Credit: Manhattan District Attorney's Office
US returns 'exceedingly rare' coin worth $1 million to Israel
A coin dating back to a Jewish rebellion against Roman rule almost 2,000 years ago has been returned by the US to Israel following a joint smuggling investigation.
Minted in AD 69, the "exceedingly rare" quarter shekel is estimated to be worth over $1 million, according to the Manhattan District Attorney's office, which hosted a repatriation ceremony in New York on Monday.
The move comes 20 years after Israeli authorities first learned, via informants, that the silver coin had been discovered by antiquities looters in the Ella Valley, south of Jerusalem. It is believed to be one of a cache of coins found by thieves in the area, which is home to numerous important archeological sites.
Investigators say the item entered the black market before being smuggled to the UK through Jordan. It was then exported to the US using false paperwork. In 2017, Homeland Security officers seized the coin in Denver, Colorado, where it was due to be offered at auction.
"Despite the complexity of this investigation, our team of prosecutors, analysts and agents working with Israeli authorities, were able to track down this antiquity in just a matter of months," said Manhattan District Attorney Alvin L. Bragg, Jr. in a statement, describing coin as being of "immense cultural value."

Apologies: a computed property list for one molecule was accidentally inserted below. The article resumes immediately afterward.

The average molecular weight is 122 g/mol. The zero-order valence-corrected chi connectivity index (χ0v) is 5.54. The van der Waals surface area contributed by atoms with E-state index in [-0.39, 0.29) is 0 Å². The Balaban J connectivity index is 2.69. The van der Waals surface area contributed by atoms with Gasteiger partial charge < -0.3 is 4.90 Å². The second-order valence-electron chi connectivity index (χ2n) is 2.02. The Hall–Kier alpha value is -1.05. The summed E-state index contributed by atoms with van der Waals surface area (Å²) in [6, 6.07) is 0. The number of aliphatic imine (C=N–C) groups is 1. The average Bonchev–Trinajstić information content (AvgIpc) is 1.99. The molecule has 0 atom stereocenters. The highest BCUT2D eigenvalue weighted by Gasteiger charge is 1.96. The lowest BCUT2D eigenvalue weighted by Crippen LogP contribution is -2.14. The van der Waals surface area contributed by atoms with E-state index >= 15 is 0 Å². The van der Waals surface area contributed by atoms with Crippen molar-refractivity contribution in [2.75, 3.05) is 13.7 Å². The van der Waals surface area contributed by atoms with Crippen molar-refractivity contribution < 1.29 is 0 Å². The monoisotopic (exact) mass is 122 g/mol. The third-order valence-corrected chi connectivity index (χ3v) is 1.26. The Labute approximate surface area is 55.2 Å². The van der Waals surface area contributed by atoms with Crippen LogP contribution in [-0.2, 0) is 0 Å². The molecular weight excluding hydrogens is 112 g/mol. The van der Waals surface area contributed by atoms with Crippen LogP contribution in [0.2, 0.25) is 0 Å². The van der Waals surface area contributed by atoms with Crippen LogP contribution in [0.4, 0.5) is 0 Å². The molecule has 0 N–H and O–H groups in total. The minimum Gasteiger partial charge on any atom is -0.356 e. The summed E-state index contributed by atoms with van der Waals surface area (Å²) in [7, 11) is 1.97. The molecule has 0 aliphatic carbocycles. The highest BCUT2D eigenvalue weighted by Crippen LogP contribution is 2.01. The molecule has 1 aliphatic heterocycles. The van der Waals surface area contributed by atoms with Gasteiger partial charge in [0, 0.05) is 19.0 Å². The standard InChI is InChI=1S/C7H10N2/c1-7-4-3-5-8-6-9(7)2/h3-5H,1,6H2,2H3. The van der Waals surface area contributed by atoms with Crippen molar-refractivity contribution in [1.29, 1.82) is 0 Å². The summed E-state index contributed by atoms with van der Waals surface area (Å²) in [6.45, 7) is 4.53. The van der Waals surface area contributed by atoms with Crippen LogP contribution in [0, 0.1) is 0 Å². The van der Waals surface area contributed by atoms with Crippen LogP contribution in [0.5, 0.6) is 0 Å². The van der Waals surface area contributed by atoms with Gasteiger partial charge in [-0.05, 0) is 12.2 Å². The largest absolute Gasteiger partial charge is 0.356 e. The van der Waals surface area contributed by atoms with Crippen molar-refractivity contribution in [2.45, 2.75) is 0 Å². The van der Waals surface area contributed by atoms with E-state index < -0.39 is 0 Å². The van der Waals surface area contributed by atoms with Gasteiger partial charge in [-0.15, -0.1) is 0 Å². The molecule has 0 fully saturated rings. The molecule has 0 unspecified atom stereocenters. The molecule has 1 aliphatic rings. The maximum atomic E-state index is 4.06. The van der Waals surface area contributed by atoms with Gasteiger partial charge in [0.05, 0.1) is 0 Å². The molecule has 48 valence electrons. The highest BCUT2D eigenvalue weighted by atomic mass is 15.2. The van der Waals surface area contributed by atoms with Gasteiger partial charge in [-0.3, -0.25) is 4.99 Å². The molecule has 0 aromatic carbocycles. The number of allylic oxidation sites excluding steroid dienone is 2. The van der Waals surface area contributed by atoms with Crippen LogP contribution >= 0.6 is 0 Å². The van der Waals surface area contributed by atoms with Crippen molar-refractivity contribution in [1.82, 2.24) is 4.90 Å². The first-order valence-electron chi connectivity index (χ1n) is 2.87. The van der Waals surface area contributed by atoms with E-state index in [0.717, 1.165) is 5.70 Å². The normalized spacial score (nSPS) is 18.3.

The kingdom of Judaea fell under Roman control in AD 6, though resistance to imperial rule led to a series of revolts known as Jewish-Roman Wars. The coin dates to the fourth year of the First Jewish Revolt, also known as the Great Jewish Revolt, which began in AD 66.
The Romans had allowed certain local coins to be minted and circulated in parts of their empire, including Judaea. The Israel Antiquities Authority (IAA) said rebel leaders struck "Jewish motifs" over imperial coins, thus covering the emperor's face. An IAA press release described this act as "a declaration of independence by the Jews in the land of Israel, a statement against the mighty empire that stood before them."
The IAA said it is only aware of one other similar quarter shekel -- a coin acquired by the British Museum in the 1930s. It believes there are "about three" others circulating on the black market.
The coin's repatriation ceremony was attended by several senior Israeli officials, including the country's ambassador to the United Nations, Gilad Erdan. In a statement, IAA director Eli Eskosido described the item's return as "the beginning of a very positive and important trend for the restoration of cultural heritage assets."